Either way, live gate remains very important for teams and their profitability. While network television revenue covers each club's player salaries for the year, that shared revenue is paid out in installments at various times throughout each year - while gate revenue is essentially cash in hand the club needs to operate on a day to day basis. So while at the end of everything gate revenue can represent predominately profit, from a cash flow perspective, it's huge.

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There are so many failsafes in place to prevent blackouts when you get down to about the mid-four digits (appealing for extensions, cutting prices*, civic leagues buying up remaining tickets for charity, the station buying up the tickets so they can air their programming) that if a game is blacked out, it really is because the team can't give the game away for free with that much inventory ready to disappear into thin air. If there are 35,000 seats available for a game, and 35,000 people can't buy any of them in a last-minute We Need To Show The Game drive, the NFL doesn't want your empty pockets. Jacksonville.

*especially dangerous gambit because it undermines season ticketholders who paid full price up front when they could've paid less at the deadline.

True enough.

Personally, I would exempt the pre-season games from the blackout rule, but the point will be moot in a couple years.

But if you can't sell out games, if civic-minded businesses or other entities aren't willing to buy blocks of them at a discount and give them away to charity, then your city can't support its team. If this happens with regularity, your city shouldn't have a team.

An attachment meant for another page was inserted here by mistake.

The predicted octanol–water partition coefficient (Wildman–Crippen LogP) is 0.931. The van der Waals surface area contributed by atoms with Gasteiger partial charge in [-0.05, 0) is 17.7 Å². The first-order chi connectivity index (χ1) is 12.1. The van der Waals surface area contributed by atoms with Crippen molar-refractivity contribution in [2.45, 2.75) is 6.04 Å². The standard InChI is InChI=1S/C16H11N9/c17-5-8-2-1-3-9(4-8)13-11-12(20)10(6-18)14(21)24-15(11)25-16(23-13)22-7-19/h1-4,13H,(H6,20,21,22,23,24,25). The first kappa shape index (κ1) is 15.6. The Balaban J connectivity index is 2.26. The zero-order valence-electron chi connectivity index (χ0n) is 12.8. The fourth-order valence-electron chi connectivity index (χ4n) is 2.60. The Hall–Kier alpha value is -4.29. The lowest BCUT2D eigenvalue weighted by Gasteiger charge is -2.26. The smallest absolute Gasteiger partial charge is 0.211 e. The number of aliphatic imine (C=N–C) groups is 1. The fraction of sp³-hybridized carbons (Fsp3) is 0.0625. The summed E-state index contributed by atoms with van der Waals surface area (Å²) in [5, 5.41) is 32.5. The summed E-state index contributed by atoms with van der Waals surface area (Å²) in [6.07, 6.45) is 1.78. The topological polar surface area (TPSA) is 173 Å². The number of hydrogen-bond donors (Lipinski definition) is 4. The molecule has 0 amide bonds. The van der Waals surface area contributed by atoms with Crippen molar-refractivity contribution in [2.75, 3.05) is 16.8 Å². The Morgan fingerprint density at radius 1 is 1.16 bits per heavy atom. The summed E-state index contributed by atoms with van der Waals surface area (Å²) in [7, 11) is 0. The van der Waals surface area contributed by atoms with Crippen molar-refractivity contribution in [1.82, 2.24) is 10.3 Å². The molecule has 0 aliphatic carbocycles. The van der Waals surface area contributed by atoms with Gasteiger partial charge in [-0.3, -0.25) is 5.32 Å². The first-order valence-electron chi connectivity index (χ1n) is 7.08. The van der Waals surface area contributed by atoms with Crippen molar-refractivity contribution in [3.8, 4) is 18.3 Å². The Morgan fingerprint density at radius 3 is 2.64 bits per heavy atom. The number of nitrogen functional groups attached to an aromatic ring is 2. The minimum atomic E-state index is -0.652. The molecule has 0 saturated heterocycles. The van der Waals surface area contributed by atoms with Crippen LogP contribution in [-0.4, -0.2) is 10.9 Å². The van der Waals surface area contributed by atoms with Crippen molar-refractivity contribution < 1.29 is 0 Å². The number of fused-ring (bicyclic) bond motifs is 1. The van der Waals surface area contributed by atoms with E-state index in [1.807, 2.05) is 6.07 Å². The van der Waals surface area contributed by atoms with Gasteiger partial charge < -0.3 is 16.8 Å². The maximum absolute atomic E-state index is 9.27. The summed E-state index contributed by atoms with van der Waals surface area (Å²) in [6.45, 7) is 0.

Jacksonville.

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There are so many failsafes in place to prevent blackouts when you get down to about the mid-four digits (appealing for extensions, cutting prices*, civic leagues buying up remaining tickets for charity, the station buying up the tickets so they can air their programming) that if a game is blacked out, it really is because the team can't give the game away for free with that much inventory ready to disappear into thin air. If there are 35,000 seats available for a game, and 35,000 people can't buy any of them in a last-minute We Need To Show The Game drive, the NFL doesn't want your empty pockets. Jacksonville.

*especially dangerous gambit because it undermines season ticketholders who paid full price up front when they could've paid less at the deadline.

True enough.

Personally, I would exempt the pre-season games from the blackout rule, but the point will be moot in a couple years.

But if you can't sell out games, if civic-minded businesses or other entities aren't willing to buy blocks of them at a discount and give them away to charity, then your city can't support its team. If this happens with regularity, your city shouldn't have a team.

Jacksonville.

St. Louis.

*cue STLFanatic's defenses of "but the team blows."*

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There are so many failsafes in place to prevent blackouts when you get down to about the mid-four digits (appealing for extensions, cutting prices*, civic leagues buying up remaining tickets for charity, the station buying up the tickets so they can air their programming) that if a game is blacked out, it really is because the team can't give the game away for free with that much inventory ready to disappear into thin air. If there are 35,000 seats available for a game, and 35,000 people can't buy any of them in a last-minute We Need To Show The Game drive, the NFL doesn't want your empty pockets. Jacksonville.

*especially dangerous gambit because it undermines season ticketholders who paid full price up front when they could've paid less at the deadline.

True enough.

Personally, I would exempt the pre-season games from the blackout rule, but the point will be moot in a couple years.